La Chapelle, un film de Jean-Michel Tchissoukou

2 min

La Chapelle, a film by Jean-Michel Tchissoukou restored by the Cinémathèque Afrique

As director of La Chapelle, Jean-Michel Tchissoukou was responsible for one of the first Congolese films to be made after independence, in which he depicts colonial Africa with humour and intelligence. The film, unseen for many years, has now been restored with the help of the Institut français' Cinémathèque Afrique and will have its premiere at the Institut français de Brazzaville on 12 December 2023. 

© DR

A rare filmmaker

Born in 1942 in Pointe-Noire, Congo, Jean-Michel Tchissoukou was one of the first Congolese filmmakers to emerge after independence. He first studied cinema in Paris, at the National Audiovisual Institute (INA) and at the Office of Radio Cooperation (OCORA). On his return to the Congo, he worked for the national television station for ten years. In 1970, he directed his first medium-length film, Illusions, in which he tells of the adventures of a farmer looking to join his brother in Brazzaville. He released his first feature film, La Chapelle, in 1979, before making a second film, M'Pongo, in 1982. It is an evocation of the generational conflict and cultural changes in the Congo between 1930 and 1960. Jean-Michel Tchissoukou died in 1997 in Brazzaville.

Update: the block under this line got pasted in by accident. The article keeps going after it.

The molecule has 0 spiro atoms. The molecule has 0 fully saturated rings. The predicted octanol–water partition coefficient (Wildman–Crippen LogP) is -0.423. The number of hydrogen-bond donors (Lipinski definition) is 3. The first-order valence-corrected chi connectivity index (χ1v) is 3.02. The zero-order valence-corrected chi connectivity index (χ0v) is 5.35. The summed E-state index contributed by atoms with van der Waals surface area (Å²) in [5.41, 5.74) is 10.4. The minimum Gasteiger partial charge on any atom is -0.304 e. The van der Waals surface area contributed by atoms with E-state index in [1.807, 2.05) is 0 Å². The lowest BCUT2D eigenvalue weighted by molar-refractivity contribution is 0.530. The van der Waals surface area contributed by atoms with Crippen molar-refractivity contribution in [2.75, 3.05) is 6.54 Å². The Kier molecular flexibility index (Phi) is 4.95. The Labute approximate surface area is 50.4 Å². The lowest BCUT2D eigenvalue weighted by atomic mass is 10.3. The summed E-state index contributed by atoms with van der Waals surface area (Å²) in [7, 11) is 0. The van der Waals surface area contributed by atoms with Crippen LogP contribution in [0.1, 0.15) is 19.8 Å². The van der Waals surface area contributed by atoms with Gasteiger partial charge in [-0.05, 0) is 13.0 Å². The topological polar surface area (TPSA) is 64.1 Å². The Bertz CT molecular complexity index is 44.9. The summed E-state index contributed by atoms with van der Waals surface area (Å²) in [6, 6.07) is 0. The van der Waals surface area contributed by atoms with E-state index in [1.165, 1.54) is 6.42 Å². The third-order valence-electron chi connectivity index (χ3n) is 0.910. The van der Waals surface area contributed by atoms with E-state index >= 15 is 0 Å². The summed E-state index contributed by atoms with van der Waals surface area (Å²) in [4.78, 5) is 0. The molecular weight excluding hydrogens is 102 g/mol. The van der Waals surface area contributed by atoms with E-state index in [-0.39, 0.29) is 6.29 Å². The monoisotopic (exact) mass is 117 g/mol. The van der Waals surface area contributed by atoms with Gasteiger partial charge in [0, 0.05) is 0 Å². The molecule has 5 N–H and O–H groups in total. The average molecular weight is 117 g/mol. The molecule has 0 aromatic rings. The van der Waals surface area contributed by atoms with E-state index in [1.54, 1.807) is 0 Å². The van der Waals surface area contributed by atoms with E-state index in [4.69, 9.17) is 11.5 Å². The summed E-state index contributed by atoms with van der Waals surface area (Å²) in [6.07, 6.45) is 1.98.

A meticulous political film

In La Chapelle, a Catholic evangelist mission settles in a Congolese village in the middle of the 1930s. However, construction of the chapel is struggling to progress in the face of reluctant inhabitants who are respectful of their traditions. While the village priest is surrounded by the authorities, the village leader and the sacristan, the work continues to go nowhere. The characters then start to develop a political game, proving to be both a help and a hindrance to the priest. 


A testimonial that speaks for itself

In one of the first Congolese films made after independence, Jean-Michel Tchissoukou seeks to describe the tensions that exist between traditional African religions and the Catholic Church in the Congo with humour and accuracy. The filmmaker delivers a cultural shock, a painting of colonial Africa that denounces servitude and continues to impose itself today as a brilliant testimony to a bygone era. Jean-Michel Tchissoukou succeeds in bringing humour to a film that also invites reflection on conflicts and repressive acts. 


A preview of the restoration

La Chapelle was the first production by the Gabonese National Film Office, and the film was a great success when it was released. It won the Authenticity Award at the Ouagadougou Pan-African Film and Television Festival (FESPACO) in Burkina Faso in 1981. La Chapelle has been restored by the Institut français' Cinémathèque Afrique and will be presented for the first time at the Institut français of Brazzaville on 12 December.